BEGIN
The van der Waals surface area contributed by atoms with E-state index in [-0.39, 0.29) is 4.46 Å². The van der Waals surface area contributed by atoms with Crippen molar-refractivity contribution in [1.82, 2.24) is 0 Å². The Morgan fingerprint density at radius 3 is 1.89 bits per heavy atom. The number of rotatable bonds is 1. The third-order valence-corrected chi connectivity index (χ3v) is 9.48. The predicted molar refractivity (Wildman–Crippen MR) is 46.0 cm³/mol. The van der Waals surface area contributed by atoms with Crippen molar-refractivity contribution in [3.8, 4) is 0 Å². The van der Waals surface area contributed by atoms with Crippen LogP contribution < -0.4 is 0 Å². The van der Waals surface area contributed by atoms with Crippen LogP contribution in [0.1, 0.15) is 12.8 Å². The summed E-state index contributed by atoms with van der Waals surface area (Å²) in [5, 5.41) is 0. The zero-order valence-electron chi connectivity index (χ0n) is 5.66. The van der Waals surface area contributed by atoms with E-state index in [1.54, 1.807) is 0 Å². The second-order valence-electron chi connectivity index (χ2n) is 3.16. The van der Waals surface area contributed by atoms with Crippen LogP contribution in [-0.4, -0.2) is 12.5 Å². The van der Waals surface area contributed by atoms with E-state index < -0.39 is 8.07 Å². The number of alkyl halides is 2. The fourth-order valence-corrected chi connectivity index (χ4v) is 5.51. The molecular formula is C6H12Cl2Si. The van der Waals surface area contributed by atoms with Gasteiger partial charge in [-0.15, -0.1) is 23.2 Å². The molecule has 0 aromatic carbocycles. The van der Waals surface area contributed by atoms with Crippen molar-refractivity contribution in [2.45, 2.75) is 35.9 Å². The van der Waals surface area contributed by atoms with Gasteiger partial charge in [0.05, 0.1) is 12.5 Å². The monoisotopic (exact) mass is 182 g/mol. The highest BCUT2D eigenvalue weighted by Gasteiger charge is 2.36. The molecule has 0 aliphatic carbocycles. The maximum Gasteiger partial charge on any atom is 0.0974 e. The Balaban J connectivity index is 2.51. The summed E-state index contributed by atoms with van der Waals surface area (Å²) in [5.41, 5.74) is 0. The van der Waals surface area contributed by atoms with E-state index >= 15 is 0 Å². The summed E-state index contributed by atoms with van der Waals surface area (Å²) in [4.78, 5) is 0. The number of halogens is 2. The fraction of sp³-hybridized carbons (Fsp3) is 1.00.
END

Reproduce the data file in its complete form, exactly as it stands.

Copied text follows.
The van der Waals surface area contributed by atoms with E-state index in [-0.39, 0.29) is 4.46 Å². The van der Waals surface area contributed by atoms with Crippen molar-refractivity contribution in [1.82, 2.24) is 0 Å². The Morgan fingerprint density at radius 3 is 1.89 bits per heavy atom. The number of rotatable bonds is 1. The third-order valence-corrected chi connectivity index (χ3v) is 9.48. The predicted molar refractivity (Wildman–Crippen MR) is 46.0 cm³/mol. The van der Waals surface area contributed by atoms with Crippen molar-refractivity contribution in [3.8, 4) is 0 Å². The van der Waals surface area contributed by atoms with Crippen LogP contribution < -0.4 is 0 Å². The van der Waals surface area contributed by atoms with Crippen LogP contribution in [0.1, 0.15) is 12.8 Å². The summed E-state index contributed by atoms with van der Waals surface area (Å²) in [5, 5.41) is 0. The zero-order valence-electron chi connectivity index (χ0n) is 5.66. The van der Waals surface area contributed by atoms with E-state index in [1.54, 1.807) is 0 Å². The second-order valence-electron chi connectivity index (χ2n) is 3.16. The van der Waals surface area contributed by atoms with Crippen LogP contribution in [-0.4, -0.2) is 12.5 Å². The van der Waals surface area contributed by atoms with E-state index < -0.39 is 8.07 Å². The number of alkyl halides is 2. The fourth-order valence-corrected chi connectivity index (χ4v) is 5.51. The molecular formula is C6H12Cl2Si. The van der Waals surface area contributed by atoms with Gasteiger partial charge in [-0.15, -0.1) is 23.2 Å². The molecule has 0 aromatic carbocycles. The van der Waals surface area contributed by atoms with Crippen molar-refractivity contribution in [2.45, 2.75) is 35.9 Å². The van der Waals surface area contributed by atoms with Gasteiger partial charge in [0.05, 0.1) is 12.5 Å². The monoisotopic (exact) mass is 182 g/mol. The highest BCUT2D eigenvalue weighted by Gasteiger charge is 2.36. The molecule has 0 aliphatic carbocycles. The maximum Gasteiger partial charge on any atom is 0.0974 e. The Balaban J connectivity index is 2.51. The summed E-state index contributed by atoms with van der Waals surface area (Å²) in [5.41, 5.74) is 0. The van der Waals surface area contributed by atoms with E-state index >= 15 is 0 Å². The summed E-state index contributed by atoms with van der Waals surface area (Å²) in [4.78, 5) is 0. The number of halogens is 2. The fraction of sp³-hybridized carbons (Fsp3) is 1.00.